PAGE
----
FA: I want to talk more about machismo. But first I want to continue with heroes that are also comedians. You have written about Mexican comedian Germán Valdéz in his famous role as Tin Tan.
IS: Ah, yes: another hero of mine. Tin Tan is a Chicano Cantinflas. Or maybe Cantinflas is a Mexican Tin Tan. I love the way Tin Tan pokes fun at the immigration issue, how his humor is bi-national, Mexican and American. Someday I would like to produce a book-long essay (full of pictures) on him. In 2005, he became the subject of a documentary called Ni muy muy, ni tan tan: Simplemente Tin Tan, which in Mexican Spanish is a game of words that roughly translates as "neither this nor that."
FA: My crystal ball says: you will and soon. In a conversation with historian Iván Jaksic, called What Is 'la hispanidad'? (2011), you talk about Tin Tan ridiculing The Beatles.
IS: In a great scene, he changes the lyrics of "I Want to Hold Your Hand" into sheer, crystalline Spanglish. In my view, Tin Tan is the real thing when it comes to Spanglish. I am currently writing a history of the Spanish language. Both Cantinflas and Tin Tan play a role in it.
FA: What do Cantinflas and Tin Tan have in common?
IS: They are revoltosos. Their ideological base is anarchic. That is, they don't offer a particular plan to counteract the ills of society. Instead, they simply criticize those ills. Their criticism is offered by means of humor. Through laughter, they poke fun at the clash between the haves and have-nots, between gringos and Mexicans, between knowledge and ignorance. I would go even further: in apocalyptic times, they use comedy as a panacea. Their magnetism is found in the freedom they invoke. Almost nothing is sacred for them. Well, that isn't true. Neither of them targets religion, specifically the Catholic Church. Still, they are admiringly brave.
FA: Might we also consider the way they relish in the relajo as an expression avant la lettre of a transborder pícaro sensibility?
IS: They are pícaros, that is, rogues, rascals ...
FA: Carlos Monsiváis called out Tin Tan as a "sujeto transfronterizo" ... How might we also think of their upturning convention as performative pachuco figures?
IS: Cantinflas isn't a border-crosser, certainly not in the way Tin Tan plays for the pachucada, the Mexican-American population in California. Like W. E. B. DuBois, he is a promoter of a double-consciousness, an identity that exists in the interface between two languages (Spanish and English) and cultures (Mexico and the United States).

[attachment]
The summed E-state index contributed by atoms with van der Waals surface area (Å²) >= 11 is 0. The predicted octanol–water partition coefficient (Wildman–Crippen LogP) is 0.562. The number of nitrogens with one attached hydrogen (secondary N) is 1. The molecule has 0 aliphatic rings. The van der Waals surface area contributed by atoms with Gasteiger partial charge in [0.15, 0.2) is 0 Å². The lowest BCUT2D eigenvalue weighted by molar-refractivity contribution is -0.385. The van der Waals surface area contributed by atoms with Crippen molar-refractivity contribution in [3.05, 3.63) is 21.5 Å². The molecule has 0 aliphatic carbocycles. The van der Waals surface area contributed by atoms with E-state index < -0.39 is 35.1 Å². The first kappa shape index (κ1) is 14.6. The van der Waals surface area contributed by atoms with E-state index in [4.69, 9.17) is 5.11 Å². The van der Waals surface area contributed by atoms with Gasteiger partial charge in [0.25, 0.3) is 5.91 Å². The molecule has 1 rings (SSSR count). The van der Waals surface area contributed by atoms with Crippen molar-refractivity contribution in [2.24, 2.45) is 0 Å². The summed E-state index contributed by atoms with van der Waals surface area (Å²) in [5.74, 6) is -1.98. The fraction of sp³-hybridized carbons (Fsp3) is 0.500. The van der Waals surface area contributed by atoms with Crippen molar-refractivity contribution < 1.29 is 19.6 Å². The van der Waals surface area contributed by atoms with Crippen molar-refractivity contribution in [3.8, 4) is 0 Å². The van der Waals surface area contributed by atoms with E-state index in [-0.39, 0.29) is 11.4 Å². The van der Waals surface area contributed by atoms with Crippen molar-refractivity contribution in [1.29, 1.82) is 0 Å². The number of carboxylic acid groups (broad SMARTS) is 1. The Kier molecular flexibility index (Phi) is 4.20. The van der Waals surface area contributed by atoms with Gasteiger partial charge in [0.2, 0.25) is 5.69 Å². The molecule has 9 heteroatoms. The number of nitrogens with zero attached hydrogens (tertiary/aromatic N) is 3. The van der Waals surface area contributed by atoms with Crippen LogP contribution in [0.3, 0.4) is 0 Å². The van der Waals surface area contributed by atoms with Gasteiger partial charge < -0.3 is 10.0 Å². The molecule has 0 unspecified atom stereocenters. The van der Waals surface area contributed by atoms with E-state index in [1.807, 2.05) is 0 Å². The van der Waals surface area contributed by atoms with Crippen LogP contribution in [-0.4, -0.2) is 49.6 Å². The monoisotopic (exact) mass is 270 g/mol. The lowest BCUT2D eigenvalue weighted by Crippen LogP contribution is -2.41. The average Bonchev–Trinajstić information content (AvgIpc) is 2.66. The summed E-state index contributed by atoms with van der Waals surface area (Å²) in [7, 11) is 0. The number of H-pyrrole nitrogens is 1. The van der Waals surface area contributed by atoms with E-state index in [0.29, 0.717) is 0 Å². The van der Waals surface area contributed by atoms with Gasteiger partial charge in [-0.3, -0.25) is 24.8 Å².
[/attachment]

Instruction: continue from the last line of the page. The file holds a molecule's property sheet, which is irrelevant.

FA: One primary source of hero-worship in our popular culture is soccer. It doesn't traffic in humor but in athletic competency.
IS:El fútbol ... The role soccer players (Pelé, Maradona, Kaká, Forlán, Messi, "Chicharito") have is that of idols. But what kind of idolatry is being presented here? Their private lives are often kept in private. What the fans celebrate is their team spirit — that is, if they have such a thing, which sometimes, when they play for the national team, is turned into patriotism — but especially their bodies and the gymnastics they engage in during a game. That is what interests me: the athlete's male body.
FA: At first blush, the sculpted athlete's body can be beautiful — even enter the realm of the sublime. Some, like Jets' quarterback Mark Sanchez, exploit this magnificently. Of course, there is the physical training involved in the making of the athlete's body. This is an amazing feat. Even more amazing are the myriad ways in which the athlete's body shapes those movements and actions that constitute the game, that are beautiful in themselves individually and that make the game globally an aesthetic experience. Soccer players are heroes because they are both athletes and artists. When you watch a football match you are both admiring the work well done and the artistry in which it is done.